After living in Spain for 13 years now, I can confidently say that the dummy is definitely a cultural addiction. I see most babies here use a dummy. Sometimes until a very late age, when taking it away can be traumatic. Even tiny little newborns are constantly presented with dummies days after getting home from the hospital. Its like an accessory that most parents think is a necessity. But its really not in my opinion. Babies can get on just fine without one. I frequently hear people commenting or giving “advice” when they hear a crying baby, “doesn’t he have a dummy?, Just give him a dummy” But in my opinion that’s not always the right way to deal with a crying baby.


Yes its true that babies are born with an instinct to suck. Its a biological instinct which they even start to practice in utero. The main reason is for learning how to nurse correctly, but also for self-soothing and sometimes a path to sleep. For some babies, the pacifier is magic. On the other hand, using a pacifier can also hold back sleep progress, or even cause a sleep regression and impede sleep where it used to help.


For the majority of my clients (60%), the dummy is the cause of their children waking in the night and catnapping during the day. Another 15% use other sleep aids, such as, rocking, patting or feeding back to sleep.


There are six reasons why a baby with a dummy wakes more frequently than one without  (Source Tizzie Hall):

1. A baby with a dummy often finds it harder to achieve a deep sleep as their intermittent sucking will disturb their sleep pattern.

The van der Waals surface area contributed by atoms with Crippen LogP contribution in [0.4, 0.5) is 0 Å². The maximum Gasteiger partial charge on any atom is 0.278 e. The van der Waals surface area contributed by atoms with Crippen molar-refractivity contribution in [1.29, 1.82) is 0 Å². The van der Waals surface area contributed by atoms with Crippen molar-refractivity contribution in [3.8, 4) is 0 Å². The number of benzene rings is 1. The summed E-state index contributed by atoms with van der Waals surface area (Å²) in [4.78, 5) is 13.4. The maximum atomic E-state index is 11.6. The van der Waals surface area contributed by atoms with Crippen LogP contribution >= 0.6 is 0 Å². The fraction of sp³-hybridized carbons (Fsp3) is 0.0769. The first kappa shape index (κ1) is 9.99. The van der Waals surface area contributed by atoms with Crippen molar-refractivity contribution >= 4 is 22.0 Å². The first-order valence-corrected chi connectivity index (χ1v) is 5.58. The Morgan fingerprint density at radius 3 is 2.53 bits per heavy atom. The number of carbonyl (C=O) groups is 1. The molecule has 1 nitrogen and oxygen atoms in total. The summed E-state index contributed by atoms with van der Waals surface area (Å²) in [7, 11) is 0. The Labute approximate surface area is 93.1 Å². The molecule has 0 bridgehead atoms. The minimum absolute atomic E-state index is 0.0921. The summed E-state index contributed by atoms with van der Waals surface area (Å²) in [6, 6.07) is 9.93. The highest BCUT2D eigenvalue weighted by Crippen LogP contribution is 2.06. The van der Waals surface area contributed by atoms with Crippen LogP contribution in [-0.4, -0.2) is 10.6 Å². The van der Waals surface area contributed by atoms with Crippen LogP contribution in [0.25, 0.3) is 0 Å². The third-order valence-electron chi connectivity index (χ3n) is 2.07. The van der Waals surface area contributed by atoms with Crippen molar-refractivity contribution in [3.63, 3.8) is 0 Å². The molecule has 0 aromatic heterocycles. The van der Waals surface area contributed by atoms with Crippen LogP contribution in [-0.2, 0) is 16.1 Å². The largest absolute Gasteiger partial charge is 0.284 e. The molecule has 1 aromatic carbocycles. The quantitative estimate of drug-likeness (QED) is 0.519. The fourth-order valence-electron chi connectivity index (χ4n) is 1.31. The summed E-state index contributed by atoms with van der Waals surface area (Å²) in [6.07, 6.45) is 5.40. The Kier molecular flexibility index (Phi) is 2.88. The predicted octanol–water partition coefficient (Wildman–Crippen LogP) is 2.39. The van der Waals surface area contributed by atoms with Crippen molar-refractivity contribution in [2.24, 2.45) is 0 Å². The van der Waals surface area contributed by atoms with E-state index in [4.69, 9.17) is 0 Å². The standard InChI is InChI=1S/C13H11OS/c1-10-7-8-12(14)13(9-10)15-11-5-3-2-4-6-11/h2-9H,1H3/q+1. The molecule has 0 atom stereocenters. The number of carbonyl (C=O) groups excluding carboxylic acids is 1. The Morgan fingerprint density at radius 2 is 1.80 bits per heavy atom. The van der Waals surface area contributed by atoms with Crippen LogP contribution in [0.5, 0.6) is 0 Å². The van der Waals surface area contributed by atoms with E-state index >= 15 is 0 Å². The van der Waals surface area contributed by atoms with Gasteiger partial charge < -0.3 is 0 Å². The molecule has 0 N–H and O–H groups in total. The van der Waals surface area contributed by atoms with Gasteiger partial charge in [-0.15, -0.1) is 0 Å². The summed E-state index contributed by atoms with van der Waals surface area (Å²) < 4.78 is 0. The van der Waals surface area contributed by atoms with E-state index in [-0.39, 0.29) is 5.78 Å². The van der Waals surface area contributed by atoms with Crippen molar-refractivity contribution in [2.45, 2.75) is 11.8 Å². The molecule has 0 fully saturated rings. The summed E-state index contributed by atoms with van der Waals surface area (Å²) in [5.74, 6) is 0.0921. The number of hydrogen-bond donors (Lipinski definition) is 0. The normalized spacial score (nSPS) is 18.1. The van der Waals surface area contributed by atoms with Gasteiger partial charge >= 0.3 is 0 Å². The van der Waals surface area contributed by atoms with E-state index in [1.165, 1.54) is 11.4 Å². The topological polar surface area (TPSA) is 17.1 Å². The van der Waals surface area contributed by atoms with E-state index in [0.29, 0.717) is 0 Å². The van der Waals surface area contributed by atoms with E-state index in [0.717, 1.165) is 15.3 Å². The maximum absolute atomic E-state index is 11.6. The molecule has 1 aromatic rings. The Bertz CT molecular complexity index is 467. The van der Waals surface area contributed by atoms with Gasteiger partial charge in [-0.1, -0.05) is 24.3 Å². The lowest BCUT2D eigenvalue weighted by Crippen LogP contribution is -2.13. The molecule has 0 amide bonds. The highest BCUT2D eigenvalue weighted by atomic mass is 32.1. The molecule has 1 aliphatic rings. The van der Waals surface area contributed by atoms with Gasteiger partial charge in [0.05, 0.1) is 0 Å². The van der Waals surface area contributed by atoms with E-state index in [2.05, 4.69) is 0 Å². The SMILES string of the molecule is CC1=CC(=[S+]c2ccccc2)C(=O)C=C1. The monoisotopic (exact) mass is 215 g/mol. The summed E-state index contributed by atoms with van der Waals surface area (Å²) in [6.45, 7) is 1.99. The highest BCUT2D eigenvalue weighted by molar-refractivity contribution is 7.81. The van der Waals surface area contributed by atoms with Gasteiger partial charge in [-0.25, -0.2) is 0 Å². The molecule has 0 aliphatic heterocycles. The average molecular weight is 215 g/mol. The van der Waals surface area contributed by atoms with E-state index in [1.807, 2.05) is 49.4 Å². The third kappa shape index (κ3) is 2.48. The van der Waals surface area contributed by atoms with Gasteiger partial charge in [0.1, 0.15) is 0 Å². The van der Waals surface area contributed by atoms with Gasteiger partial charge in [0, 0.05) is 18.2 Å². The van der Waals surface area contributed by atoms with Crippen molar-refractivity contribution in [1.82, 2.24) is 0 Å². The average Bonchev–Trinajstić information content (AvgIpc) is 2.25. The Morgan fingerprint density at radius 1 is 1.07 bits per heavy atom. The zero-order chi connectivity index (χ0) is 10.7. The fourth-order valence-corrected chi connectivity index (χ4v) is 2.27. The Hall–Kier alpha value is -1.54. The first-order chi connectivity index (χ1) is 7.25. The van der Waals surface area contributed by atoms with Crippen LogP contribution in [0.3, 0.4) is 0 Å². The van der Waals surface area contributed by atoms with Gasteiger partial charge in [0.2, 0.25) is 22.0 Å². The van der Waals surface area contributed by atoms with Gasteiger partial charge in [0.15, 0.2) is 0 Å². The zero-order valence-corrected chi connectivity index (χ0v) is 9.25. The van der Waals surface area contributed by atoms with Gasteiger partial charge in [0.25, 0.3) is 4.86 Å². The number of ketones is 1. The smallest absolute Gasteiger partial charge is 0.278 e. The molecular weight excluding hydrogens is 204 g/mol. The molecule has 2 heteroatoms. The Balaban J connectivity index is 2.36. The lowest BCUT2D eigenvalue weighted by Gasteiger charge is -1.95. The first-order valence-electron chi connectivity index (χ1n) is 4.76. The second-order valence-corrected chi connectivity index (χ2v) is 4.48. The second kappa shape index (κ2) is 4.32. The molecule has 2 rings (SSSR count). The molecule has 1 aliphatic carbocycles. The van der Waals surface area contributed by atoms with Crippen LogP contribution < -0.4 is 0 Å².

2. A baby who goes to sleep with a dummy will wake up expecting to suck, but if the dummy has fallen out he will shout for you to come and put it in again. Unfortunately, by the time you go in to replace the dummy, your baby may be so awake that it is hard for him to get back to sleep.

3. Dummy use can also interfere with speech development. If you watch a contented baby lying in his cot, he will be looking around and making babbling sounds. This is the baby’s first attempts at speech. A baby with a dummy, however, will be concentrating on sucking and will not be looking around or babbling.

4. Also, take notice of what it says on the label of most dummies, as many manufacturers advise you to never leave your baby unattended with a dummy in case they chew off the top and choke on or swallow it.

5. Babies who suck on dummies are at higher risk of ear infections, which may lead to high fevers and the need for antibiotics, both of which have their own side effects.

6. A dummy can mask other problems. If a baby is crying and will not settle there is a usually a reason, and a dummy can make this difficult to determine. Often when a baby finishes his feed a parent will pop a dummy in straight away, as the baby is unsettled. Oftentimes, the baby is crying because he needs more milk or has wind.


Some research suggests dummy use reduces the risk of SIDS, but for me the problems associated with using a dummy outweigh this possible benefit.


Sometimes parents are puzzled when their baby suddenly starts waking up more at night. If the baby is older and doesn’t have night feeds but is still waking up for no apparent reason, the dummy is most likely the problem.


If you think the dummy is what is causing frequent night wake ups, it’s probably time to give it up. That can seem like a big step to most parents but the reality is, babies can re-learn habits and learn how to sleep well with out one. Just make sure you don’t´ replace the dummy with another sleep prop that they need to fall asleep!


Tip: Before giving a crying baby a dummy, make sure nothing is wrong in the first place. A dummy might mask a problem.


Image by Freepik